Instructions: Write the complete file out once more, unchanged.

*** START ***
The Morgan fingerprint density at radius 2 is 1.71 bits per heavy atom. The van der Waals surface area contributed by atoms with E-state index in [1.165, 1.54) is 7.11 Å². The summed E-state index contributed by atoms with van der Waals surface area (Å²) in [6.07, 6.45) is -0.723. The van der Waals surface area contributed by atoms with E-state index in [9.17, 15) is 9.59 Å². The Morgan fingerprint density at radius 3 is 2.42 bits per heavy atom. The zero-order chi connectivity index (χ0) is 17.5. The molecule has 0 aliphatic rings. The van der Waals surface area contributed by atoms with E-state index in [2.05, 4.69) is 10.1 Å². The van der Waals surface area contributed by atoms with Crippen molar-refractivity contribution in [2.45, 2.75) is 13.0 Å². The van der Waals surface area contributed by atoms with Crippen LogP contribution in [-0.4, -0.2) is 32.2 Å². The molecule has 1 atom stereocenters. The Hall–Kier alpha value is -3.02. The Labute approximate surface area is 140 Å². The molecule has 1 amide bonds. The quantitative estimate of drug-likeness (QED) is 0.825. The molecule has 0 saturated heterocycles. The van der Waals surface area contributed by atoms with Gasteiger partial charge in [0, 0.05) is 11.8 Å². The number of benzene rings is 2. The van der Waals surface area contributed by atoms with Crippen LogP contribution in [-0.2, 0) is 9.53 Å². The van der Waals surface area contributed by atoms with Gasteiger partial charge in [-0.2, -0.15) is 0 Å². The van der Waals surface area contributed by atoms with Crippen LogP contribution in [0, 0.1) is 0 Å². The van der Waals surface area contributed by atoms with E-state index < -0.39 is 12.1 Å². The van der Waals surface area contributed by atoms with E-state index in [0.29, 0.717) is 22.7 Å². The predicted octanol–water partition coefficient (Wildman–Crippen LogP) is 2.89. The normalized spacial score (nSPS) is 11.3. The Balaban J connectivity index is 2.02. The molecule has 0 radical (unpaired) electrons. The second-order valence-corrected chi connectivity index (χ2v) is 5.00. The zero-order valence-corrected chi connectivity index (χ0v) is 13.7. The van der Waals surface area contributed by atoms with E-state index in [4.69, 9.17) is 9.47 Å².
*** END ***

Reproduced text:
The Morgan fingerprint density at radius 2 is 1.71 bits per heavy atom. The van der Waals surface area contributed by atoms with E-state index in [1.165, 1.54) is 7.11 Å². The summed E-state index contributed by atoms with van der Waals surface area (Å²) in [6.07, 6.45) is -0.723. The van der Waals surface area contributed by atoms with E-state index in [9.17, 15) is 9.59 Å². The Morgan fingerprint density at radius 3 is 2.42 bits per heavy atom. The zero-order chi connectivity index (χ0) is 17.5. The molecule has 0 aliphatic rings. The van der Waals surface area contributed by atoms with E-state index in [2.05, 4.69) is 10.1 Å². The van der Waals surface area contributed by atoms with Crippen molar-refractivity contribution in [2.45, 2.75) is 13.0 Å². The van der Waals surface area contributed by atoms with Crippen LogP contribution in [-0.4, -0.2) is 32.2 Å². The molecule has 1 atom stereocenters. The Hall–Kier alpha value is -3.02. The Labute approximate surface area is 140 Å². The molecule has 1 amide bonds. The quantitative estimate of drug-likeness (QED) is 0.825. The molecule has 0 saturated heterocycles. The van der Waals surface area contributed by atoms with Gasteiger partial charge in [0, 0.05) is 11.8 Å². The number of benzene rings is 2. The van der Waals surface area contributed by atoms with Crippen LogP contribution in [-0.2, 0) is 9.53 Å². The van der Waals surface area contributed by atoms with Gasteiger partial charge in [-0.2, -0.15) is 0 Å². The van der Waals surface area contributed by atoms with Crippen LogP contribution in [0, 0.1) is 0 Å². The van der Waals surface area contributed by atoms with E-state index < -0.39 is 12.1 Å². The van der Waals surface area contributed by atoms with E-state index in [0.29, 0.717) is 22.7 Å². The predicted octanol–water partition coefficient (Wildman–Crippen LogP) is 2.89. The normalized spacial score (nSPS) is 11.3. The Balaban J connectivity index is 2.02. The molecule has 0 radical (unpaired) electrons. The second-order valence-corrected chi connectivity index (χ2v) is 5.00. The zero-order valence-corrected chi connectivity index (χ0v) is 13.7. The van der Waals surface area contributed by atoms with E-state index in [4.69, 9.17) is 9.47 Å².